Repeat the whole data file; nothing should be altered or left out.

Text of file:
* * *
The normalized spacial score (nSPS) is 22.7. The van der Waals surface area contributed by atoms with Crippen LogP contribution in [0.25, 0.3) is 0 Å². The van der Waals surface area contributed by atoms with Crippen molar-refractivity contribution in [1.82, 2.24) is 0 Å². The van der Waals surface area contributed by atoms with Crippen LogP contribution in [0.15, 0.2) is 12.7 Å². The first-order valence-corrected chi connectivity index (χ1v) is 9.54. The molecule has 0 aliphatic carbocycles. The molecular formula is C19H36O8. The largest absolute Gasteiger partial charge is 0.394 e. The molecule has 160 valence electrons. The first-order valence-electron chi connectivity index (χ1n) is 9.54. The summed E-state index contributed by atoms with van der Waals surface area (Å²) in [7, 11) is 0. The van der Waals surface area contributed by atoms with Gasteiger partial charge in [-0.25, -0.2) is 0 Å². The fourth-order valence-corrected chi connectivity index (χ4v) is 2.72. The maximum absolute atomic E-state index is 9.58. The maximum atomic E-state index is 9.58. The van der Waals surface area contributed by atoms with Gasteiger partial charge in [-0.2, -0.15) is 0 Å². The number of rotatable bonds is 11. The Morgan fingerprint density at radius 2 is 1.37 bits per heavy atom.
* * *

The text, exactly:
The normalized spacial score (nSPS) is 22.7. The van der Waals surface area contributed by atoms with Crippen LogP contribution in [0.25, 0.3) is 0 Å². The van der Waals surface area contributed by atoms with Crippen molar-refractivity contribution in [1.82, 2.24) is 0 Å². The van der Waals surface area contributed by atoms with Crippen LogP contribution in [0.15, 0.2) is 12.7 Å². The first-order valence-corrected chi connectivity index (χ1v) is 9.54. The molecule has 0 aliphatic carbocycles. The molecular formula is C19H36O8. The largest absolute Gasteiger partial charge is 0.394 e. The molecule has 160 valence electrons. The first-order valence-electron chi connectivity index (χ1n) is 9.54. The summed E-state index contributed by atoms with van der Waals surface area (Å²) in [7, 11) is 0. The van der Waals surface area contributed by atoms with Gasteiger partial charge in [-0.25, -0.2) is 0 Å². The fourth-order valence-corrected chi connectivity index (χ4v) is 2.72. The maximum absolute atomic E-state index is 9.58. The maximum atomic E-state index is 9.58. The van der Waals surface area contributed by atoms with Gasteiger partial charge in [-0.2, -0.15) is 0 Å². The number of rotatable bonds is 11. The Morgan fingerprint density at radius 2 is 1.37 bits per heavy atom.